885 this blewe ryng: what are the traditional associations of blue, which make the offered present of a ring set with a blue gem especially meaningful here?
887 Save I myself: a sexual innuendo?
890 Ye haselwodes shaken!: scholarship has concluded that the meaning of this is now irretrievable on several levels – so what would you guess that Pandarus means? First, it is unclear whether Pandarus is saying ‘You are shaking hazel trees!’ or ‘Yes, hazel trees do shake!’ But it is also a puzzle what either would imply, other than to express exasperation and characterize Criseyde’s response as ineffective. Trees may be shaken to make the fruit drop (i.e. ‘You’re going nutting!’ – perhaps ‘You’re trifling’?). On the other hand, hazel trees move easily in the wind (i.e. ‘Yes indeed, hazel trees shake – amazing! – can you please try saying something a bit more to the point’?).
891-2 a stoon That myghte dede men alyve maken: Pandarus reminds Criseyde that she lacks one of the magic rings of romance, set with gems that can revive the dead – he is blackmailing Criseyde with the threat that Troilus will die unless she receives him at once in her bedroom in the middle of the night. What are the implications of allusions to popular romance in Troilus and Criseyde?
896 O tyme ilost, wel maistow corsen slouthe!: what have you noticed about allusions in T&C to time, failing to make use of time, and the perils of indolence in love?
901 feffe hym with a fewe wordes white: ‘endow him with a few fair words’. In which other contexts does Pandarus refer to his manipulation of language, and with what effect?
905 with his deth he wol his sorwes wreke: what other use is made in the narrative of Troilus’s supposedly imminent death because of love?
907 He wol to yow no jalous wordes speke: why does Pandarus have to anticipate this?
914 I wol myself be with yow al this nyght: in what sense does Pandarus keep this promise and what are the implications for your reading of the poem?
915 youre owen knyght: a medieval ‘knight’ in ancient Troy? What is the effect of references in T&C to medieval social practice?
919 so like a sooth at prime face: ‘so like a true thing at first sight’. What does this legalistically cautious observation suggest about Criseyde?
924 No wonder is, syn she did al for goode: this last line resolves Criseyde’s reported thought process – what is the effect of the syntax in this stanza, 918-24?
925-8 As wisly God at reste / My soule brynge … If that I hadde grace: do you see a larger strategy in the deployment of Christian prayers and allusions in the mouths of the characters?
933 Dulcarnoun called is ‘flemynge of wrecches’: Pandarus is picking up on Criseyde’s describing herself as being ‘at dulcarnoun’ (i.e. in a state of perplexity, as if confronted with Euclid’s geometrical proposition known by that Arabic name). But actually, Pandarus (or Chaucer?) here mistakenly confuses one Euclidean proposition with a quite different and challenging problem in geometry, known as ‘the banishment of wretched dunces’. How does Pandarus – despite his error of fact – exploit this allusion in order to flatter his niece?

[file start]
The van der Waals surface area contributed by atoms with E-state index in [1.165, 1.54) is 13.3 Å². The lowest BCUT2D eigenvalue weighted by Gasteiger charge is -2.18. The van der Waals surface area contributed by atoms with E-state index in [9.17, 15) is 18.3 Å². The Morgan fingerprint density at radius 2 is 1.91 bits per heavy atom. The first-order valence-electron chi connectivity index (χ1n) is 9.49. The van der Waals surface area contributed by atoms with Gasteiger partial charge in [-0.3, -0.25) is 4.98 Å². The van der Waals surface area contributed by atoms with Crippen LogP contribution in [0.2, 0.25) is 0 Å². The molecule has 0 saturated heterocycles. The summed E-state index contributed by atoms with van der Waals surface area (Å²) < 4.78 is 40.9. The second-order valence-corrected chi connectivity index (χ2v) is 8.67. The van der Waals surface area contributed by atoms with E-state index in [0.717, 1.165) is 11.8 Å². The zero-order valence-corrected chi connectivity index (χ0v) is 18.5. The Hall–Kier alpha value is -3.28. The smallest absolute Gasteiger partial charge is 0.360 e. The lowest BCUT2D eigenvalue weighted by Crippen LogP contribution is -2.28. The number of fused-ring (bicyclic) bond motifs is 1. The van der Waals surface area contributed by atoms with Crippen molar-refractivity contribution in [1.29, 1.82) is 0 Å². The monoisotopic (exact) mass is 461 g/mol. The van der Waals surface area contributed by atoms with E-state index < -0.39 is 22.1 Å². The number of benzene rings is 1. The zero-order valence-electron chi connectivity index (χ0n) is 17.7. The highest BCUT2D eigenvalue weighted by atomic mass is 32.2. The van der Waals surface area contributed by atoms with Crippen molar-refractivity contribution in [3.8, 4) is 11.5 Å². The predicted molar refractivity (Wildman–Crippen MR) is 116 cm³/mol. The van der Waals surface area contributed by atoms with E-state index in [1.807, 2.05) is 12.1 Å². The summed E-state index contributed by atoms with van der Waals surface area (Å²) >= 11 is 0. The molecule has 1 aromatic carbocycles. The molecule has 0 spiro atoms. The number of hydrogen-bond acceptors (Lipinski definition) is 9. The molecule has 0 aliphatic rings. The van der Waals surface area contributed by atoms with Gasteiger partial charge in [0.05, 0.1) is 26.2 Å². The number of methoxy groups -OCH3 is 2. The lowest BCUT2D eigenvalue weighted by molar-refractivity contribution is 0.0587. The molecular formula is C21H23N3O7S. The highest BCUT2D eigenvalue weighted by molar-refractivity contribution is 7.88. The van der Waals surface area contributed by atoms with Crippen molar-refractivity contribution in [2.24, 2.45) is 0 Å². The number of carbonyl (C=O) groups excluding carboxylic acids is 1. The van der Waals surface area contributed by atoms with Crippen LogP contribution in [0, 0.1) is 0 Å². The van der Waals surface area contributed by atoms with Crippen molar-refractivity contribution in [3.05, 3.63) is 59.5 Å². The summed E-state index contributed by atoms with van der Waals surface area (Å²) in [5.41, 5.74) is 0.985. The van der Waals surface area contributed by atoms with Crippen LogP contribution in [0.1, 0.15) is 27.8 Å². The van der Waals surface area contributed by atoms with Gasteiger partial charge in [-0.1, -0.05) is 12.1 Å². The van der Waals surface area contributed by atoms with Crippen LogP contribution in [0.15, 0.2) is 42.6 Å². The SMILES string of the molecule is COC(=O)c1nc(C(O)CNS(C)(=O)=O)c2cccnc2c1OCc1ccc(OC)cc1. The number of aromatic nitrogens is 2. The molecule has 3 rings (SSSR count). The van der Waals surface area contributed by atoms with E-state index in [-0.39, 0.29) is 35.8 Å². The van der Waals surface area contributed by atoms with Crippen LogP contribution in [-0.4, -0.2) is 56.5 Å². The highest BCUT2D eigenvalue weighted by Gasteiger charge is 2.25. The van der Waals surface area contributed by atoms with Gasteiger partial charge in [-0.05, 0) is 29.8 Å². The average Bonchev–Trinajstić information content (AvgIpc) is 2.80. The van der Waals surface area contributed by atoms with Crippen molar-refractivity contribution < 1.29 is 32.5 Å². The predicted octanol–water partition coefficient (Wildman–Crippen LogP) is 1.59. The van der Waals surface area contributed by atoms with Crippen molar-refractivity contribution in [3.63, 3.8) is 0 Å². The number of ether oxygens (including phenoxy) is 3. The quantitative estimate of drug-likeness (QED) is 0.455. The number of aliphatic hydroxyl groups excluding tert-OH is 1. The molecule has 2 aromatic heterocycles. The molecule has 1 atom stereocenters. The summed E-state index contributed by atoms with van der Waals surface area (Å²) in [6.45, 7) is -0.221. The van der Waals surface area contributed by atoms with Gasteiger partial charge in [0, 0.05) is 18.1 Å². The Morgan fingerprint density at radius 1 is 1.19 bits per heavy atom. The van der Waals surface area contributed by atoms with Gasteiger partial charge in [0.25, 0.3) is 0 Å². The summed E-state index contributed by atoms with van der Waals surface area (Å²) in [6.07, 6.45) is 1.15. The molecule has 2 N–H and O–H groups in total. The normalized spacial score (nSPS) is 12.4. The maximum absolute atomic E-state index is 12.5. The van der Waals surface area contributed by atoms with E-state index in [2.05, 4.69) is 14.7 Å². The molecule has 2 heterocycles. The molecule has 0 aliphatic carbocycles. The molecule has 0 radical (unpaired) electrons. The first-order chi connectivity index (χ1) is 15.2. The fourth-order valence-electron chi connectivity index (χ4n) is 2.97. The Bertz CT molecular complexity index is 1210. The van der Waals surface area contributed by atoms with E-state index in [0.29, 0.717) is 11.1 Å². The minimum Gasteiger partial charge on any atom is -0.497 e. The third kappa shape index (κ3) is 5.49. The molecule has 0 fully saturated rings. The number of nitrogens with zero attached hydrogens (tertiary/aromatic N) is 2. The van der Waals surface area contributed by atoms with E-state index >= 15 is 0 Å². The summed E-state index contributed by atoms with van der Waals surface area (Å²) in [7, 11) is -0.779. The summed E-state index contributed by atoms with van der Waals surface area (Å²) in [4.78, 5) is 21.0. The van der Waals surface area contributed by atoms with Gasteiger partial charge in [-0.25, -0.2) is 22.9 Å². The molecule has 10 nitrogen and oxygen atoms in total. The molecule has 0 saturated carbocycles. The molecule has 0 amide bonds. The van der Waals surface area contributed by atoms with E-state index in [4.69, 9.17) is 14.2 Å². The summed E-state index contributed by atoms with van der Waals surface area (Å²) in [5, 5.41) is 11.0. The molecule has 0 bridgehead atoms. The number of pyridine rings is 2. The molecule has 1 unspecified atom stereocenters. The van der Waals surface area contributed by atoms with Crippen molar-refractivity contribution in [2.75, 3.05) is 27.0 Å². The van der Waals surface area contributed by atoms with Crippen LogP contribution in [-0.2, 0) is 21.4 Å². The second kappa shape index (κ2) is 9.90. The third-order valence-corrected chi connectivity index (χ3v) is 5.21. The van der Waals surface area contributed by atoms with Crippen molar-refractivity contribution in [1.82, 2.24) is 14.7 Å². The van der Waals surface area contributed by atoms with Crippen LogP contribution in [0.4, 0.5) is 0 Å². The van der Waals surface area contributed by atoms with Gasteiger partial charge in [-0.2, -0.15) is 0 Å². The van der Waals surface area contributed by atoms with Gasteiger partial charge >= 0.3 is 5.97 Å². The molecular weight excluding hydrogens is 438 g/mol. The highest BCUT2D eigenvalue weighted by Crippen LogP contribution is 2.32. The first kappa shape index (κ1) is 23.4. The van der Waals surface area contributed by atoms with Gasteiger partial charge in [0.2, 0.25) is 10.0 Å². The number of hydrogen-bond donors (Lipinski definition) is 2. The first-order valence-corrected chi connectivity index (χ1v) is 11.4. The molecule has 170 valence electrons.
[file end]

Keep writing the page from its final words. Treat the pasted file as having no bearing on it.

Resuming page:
944 That I honour may have, and he plesaunce: what does Criseyde understand by her honour, and where else, and in what ways does she refer to it?
951 For love of God! And Venus I the herye [I praise thee]: what is the role of the coexistence in the poem of references to Christian belief and the pagan gods, especially Venus?
952 soone hope I we shul ben alle merye: where else does Pandarus apparently identify his own happiness with the lovers’?
956 But Lord, so she wex sodeynliche red!: what is the incidence and significance of blushing in the poem?
962 Nece, se how this lord kan knele!: love causes a prince to kneel in supplication. How does the poem deal with the difference in rank between the lovers?
967, 971 Kan I naught seyn … But wel fynde I: the narrator’s sources record Criseyde’s kiss, but not her state of mind in keeping Troilus kneeling. How else and to what effect is information declared to be unavailable in the poem?
969-70 in the wise Of dewete, as for his observaunce: ‘in the way of due courtesy, as part of his respectful attentiveness [towards her]’. What is the significance of such etiquette, here or elsewhere in T&C?
976 Upon youre beddes syde al ther withinne: Pandarus refers to the space inside Criseyde’s curtained (i.e. ‘four-poster’) bed. This is one of various enclosed spaces described within Troy – what is their role in the poem?
978 he drow hym to the feere: ‘he withdrew to the fireplace’. A bedroom with a fireplace is one aspect of the distinctly well-appointed interiors in which the poem’s action takes place. Where else in T&C is this of significance?
979-80 fond his contenaunce … an old romaunce: ‘he assumed the appearance of glancing over an old romance’. What might be the implication of Pandarus’s looking at an old romance at this very point in the action? (Or at least, of his pretending to do so). Why an ‘old’ romance in particular, and what are the associations of the English word ‘romance’ in Chaucer’s day …?
983 Al thoughte she: ‘even if she thought’ (al here introducing a concessive clause with subject-verb order inverted – see also 3.998 below).
987 Thus to hym spak she of his jalousie: here begins Criseyde’s lengthy (nine-stanza) speech gently reproaching Troilus for his jealousy. How would you characterize the way in which she develops her argument, its style, diction, tone?
994 This drof me: only this last line of the stanza completes the sense of the single sentence which forms this stanza (3.988-94). The next two stanzas (995-1008) are formed of a single sentence. How does syntax here express Criseyde’s character?